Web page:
Comprehensive Guide How to save money in Austria
1. Make lunch your main meal
Most restaurants offer cheap set menus around noon. The cheapest are usually Chinese ones, but if you are more into eating Austrian (which I would recommend), you should find set menus at lunchtime almost anywhere.
2. Look for a discount.
It is worth looking into what kind of supermarkets there are in Austria. The cheapest ones are Hofer (Austria′s Aldi) and Zielpunkt. For fresh food (bread, spreads, cold cuts, freshly cut cheese, fruit and vegetables), I recommend Spar or Billa. Almost anything else is cheaper at Hofer, but usually of comparable quality.
3. Compare organised trips and tours
In many touristy places, sightseeing companies offer organised excursions: The Tyrolian Alps, the “Three Lakes Tour” of the Salzkammergut, Vienna city walks, Sound-of-Music-tours in Salzburg. Use public transport. This will also expose you to “real” people and not only fellow tourists that share a bus with you. If you opt for an organised trip,compare the different companies that do them – you might even be able to haggle for group discounts.
To stay cheaply, try to find hostels. There are different categories, some of them are private, some of them are acknowledged by international hostelling associations.Ask at the local tourist information centre if such facilities exist. In my own experience, camping lots are usually clean in Austria – note that wild camping on public land is not permitted. Booking you hotel online and well ahead of your travel time will also maximize your chances of getting a bargain. I stayed in Couchsurfing during my time in Vienna.
Another big one in the travel budget. Hitchhiking is the cheapest mean to get around. Commercial and official means of transport, it is worth looking into special offers of the “ÖBB” (Austrian Federal Railroads). If you are under 26, you are eligible for a young person′s card that costs about 20 Euros and cuts all fares by something around 50 percent. On the weekends, there are often special deals available for certain parts of the rail network – check on the ÖBB website. Transportation from and to Airports can be easily done using public means of transport – at all international airports of Austria.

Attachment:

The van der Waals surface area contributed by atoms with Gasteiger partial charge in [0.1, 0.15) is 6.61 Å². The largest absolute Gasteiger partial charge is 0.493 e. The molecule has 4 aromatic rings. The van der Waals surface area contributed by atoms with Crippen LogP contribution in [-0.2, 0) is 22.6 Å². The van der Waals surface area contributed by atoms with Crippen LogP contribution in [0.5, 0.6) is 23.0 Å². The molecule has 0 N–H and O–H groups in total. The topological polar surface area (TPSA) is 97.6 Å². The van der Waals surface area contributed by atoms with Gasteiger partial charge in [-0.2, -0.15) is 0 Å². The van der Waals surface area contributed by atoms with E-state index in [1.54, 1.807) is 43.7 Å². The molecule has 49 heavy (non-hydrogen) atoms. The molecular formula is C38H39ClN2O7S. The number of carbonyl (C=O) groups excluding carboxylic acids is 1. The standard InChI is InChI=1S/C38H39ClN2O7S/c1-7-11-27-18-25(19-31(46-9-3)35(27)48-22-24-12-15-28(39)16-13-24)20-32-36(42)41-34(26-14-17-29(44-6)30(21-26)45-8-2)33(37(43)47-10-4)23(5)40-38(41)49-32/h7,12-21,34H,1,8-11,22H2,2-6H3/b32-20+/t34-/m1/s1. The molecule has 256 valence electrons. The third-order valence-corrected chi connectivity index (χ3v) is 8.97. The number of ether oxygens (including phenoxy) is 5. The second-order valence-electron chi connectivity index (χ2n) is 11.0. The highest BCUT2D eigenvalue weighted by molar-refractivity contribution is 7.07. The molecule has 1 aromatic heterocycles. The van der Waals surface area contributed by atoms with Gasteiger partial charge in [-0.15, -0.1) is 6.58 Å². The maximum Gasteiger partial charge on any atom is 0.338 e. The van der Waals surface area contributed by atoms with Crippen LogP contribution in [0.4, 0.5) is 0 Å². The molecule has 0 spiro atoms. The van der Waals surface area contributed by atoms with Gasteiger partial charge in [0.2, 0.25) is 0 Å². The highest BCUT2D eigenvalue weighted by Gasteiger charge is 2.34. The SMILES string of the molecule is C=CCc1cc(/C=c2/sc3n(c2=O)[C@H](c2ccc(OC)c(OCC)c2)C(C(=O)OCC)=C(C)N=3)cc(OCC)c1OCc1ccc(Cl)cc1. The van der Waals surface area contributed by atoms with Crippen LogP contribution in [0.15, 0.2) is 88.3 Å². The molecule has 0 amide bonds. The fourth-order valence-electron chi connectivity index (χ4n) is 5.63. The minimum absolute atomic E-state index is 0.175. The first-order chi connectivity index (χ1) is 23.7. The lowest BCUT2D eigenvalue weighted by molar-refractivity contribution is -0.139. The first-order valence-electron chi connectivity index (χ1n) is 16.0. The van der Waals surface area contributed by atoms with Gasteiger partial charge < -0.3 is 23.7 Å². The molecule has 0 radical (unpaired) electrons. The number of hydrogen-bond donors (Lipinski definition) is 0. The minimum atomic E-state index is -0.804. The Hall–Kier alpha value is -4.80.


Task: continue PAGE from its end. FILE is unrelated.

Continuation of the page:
Since the majority of Austria-visitors pay significant shares of their attention to Vienna and Salzburg, you should consider to buy combination tickets for the major attractions.
7. Free Concerts
You can also take advantage of the many free concerts that are offered in Vienna and other places on a daily basis. Students of music performance often give concerts free of charge, and a standing ticket at the National Opera costs as little as 5 Euros. Most theatres sell left-over tickets 30 minutes before the beginning to students at very reasonable fares. There is no need at all to spend a lot of money on tacky concerts if there are good ones for free. To find out about them, check a daily paper or specifically ask the tourist information centre about non-touristy concerts.
8. Think about low season and avoid crowds
A very general piece of advice: Avoid the crowds! Nothing pushes prices as much as thousands of tourists keen on spending money. In Austria, the second-best attraction of a certain kind is often a lot less touristy and still worth a visit. Especially during the main season.
9. Food and drink for the really budget
The cheapest meals you can probably get in Austria is offered by the “Mensa” the university canteens.I heard its very bad but super cheap.
10. The cheapest beer
Sold in cans by Hofer supermarkets. It is significantly cheaper than bottled water and insignificantly tastier. Note that it is perfectly legal to drink in almost all public places in Austria. ( red color for beer lovers)